In absolute terms, the auction is being considered a failure for the Government, as it was expected to raise $3 billion rather than the $1.964 billion that was achieved. However, it was a windfall for the telcos, as they only had to pay just above the reserve price.
The 700 MHz spectrum band was previously used by soon to be obsolete analog TV services, while the 2.5 GHz band was used for wireless electronic news gathering, including video and voice links.
The 700 MHz band is considered more valuable for wide coverage, making it suitable for regional areas, while the 2.5 GHz band is considered best suited to high density metropolitan areas.
Vodafone Hutchison Australia was originally scheduled to participate in the auction which started on 23 April 2013 but withdrew.
Telstra was by far the biggest bidder, spending more than $1.3 billion on 120 MHz of bandwidth in both bands, while Optus took exactly half the amount spectrum as Telstra for $649 million. TPG secured only a minor share of the 2.5 GHz band for $13.5 million.
The results of the auction are summarised in the table below:
|Total spectrum sold|
|Total spectrum unsold|
‘The auction process itself ran smoothly and resulted in the allocation of spectrum to the companies that valued it the most,’ said the ACMA’s Chairman, Chris Chapman.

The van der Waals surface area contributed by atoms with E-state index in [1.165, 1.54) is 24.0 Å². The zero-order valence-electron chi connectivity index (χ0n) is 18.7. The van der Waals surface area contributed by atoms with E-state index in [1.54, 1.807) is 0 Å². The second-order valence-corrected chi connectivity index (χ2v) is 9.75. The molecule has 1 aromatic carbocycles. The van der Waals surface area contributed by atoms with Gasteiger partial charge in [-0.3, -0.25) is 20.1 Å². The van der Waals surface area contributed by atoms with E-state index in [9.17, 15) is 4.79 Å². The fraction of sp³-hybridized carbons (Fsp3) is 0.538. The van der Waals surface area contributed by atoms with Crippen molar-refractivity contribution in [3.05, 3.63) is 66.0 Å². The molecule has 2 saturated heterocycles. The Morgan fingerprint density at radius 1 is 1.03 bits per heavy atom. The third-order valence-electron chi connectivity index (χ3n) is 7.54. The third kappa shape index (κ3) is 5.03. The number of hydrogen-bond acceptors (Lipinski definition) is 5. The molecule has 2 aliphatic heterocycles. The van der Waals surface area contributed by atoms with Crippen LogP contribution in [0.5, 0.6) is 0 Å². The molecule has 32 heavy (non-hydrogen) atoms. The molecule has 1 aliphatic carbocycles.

Demand in Clock Round 1 of the auction led to three unsold lots in the 700 MHz band. In the 2.5 GHz band, demand exceeded supply in the first round but reached equilibrium at the end of Clock Round 3, at which point the clock rounds closed. This level of demand during the clock rounds meant prices payable by bidders are only marginally above reserve prices.
‘The auction tested the market and the auction’s conclusion is another important step toward realising Australia’s digital dividend,’ said Mr Chapman.
‘This decades-long process of spectrum reform has already transformed the television industry, delivering greater diversity and better technical quality of television services to viewers. It will be complete when the new licences in the 700 MHz band become operational at the beginning of 2015.’
‘By making spectrum previously required for analog television transmissions available to meet rising demand for high-speed wireless broadband, the digital dividend auction will well position the Australian telecommunications industry to deliver fast, ubiquitous and symmetrical mobile broadband connectivity to consumers and industry,’ Mr Chapman said.